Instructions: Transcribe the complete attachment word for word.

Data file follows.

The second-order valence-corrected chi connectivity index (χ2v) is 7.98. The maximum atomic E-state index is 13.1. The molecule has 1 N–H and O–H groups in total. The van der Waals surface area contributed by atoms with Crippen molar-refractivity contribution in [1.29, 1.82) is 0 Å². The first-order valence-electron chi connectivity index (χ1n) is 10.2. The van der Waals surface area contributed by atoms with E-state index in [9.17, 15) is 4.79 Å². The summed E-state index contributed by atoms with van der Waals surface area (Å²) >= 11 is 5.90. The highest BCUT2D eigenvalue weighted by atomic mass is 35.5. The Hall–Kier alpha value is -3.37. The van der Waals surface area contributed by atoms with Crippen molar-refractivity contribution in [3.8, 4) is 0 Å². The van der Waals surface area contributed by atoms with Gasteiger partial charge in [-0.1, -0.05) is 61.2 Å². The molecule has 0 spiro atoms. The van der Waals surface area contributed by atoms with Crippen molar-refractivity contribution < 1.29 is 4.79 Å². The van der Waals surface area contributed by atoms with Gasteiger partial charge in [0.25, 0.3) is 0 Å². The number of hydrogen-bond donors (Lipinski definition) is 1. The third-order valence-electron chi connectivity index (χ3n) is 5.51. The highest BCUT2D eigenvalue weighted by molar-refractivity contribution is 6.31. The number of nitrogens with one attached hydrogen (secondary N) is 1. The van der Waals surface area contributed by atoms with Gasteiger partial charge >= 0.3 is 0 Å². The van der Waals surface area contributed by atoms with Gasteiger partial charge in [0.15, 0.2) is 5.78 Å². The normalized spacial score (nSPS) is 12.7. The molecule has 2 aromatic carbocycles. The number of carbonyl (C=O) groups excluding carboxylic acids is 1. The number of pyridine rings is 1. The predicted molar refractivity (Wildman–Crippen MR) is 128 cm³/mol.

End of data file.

The second-order valence-corrected chi connectivity index (χ2v) is 7.98. The maximum atomic E-state index is 13.1. The molecule has 1 N–H and O–H groups in total. The van der Waals surface area contributed by atoms with Crippen molar-refractivity contribution in [1.29, 1.82) is 0 Å². The first-order valence-electron chi connectivity index (χ1n) is 10.2. The van der Waals surface area contributed by atoms with E-state index in [9.17, 15) is 4.79 Å². The summed E-state index contributed by atoms with van der Waals surface area (Å²) >= 11 is 5.90. The highest BCUT2D eigenvalue weighted by atomic mass is 35.5. The Hall–Kier alpha value is -3.37. The van der Waals surface area contributed by atoms with Crippen molar-refractivity contribution in [3.8, 4) is 0 Å². The van der Waals surface area contributed by atoms with Gasteiger partial charge in [-0.1, -0.05) is 61.2 Å². The molecule has 0 spiro atoms. The van der Waals surface area contributed by atoms with Crippen molar-refractivity contribution < 1.29 is 4.79 Å². The van der Waals surface area contributed by atoms with Gasteiger partial charge in [0.25, 0.3) is 0 Å². The number of hydrogen-bond donors (Lipinski definition) is 1. The third-order valence-electron chi connectivity index (χ3n) is 5.51. The highest BCUT2D eigenvalue weighted by molar-refractivity contribution is 6.31. The number of nitrogens with one attached hydrogen (secondary N) is 1. The van der Waals surface area contributed by atoms with Gasteiger partial charge >= 0.3 is 0 Å². The van der Waals surface area contributed by atoms with Gasteiger partial charge in [0.15, 0.2) is 5.78 Å². The normalized spacial score (nSPS) is 12.7. The molecule has 2 aromatic carbocycles. The number of carbonyl (C=O) groups excluding carboxylic acids is 1. The number of pyridine rings is 1. The predicted molar refractivity (Wildman–Crippen MR) is 128 cm³/mol.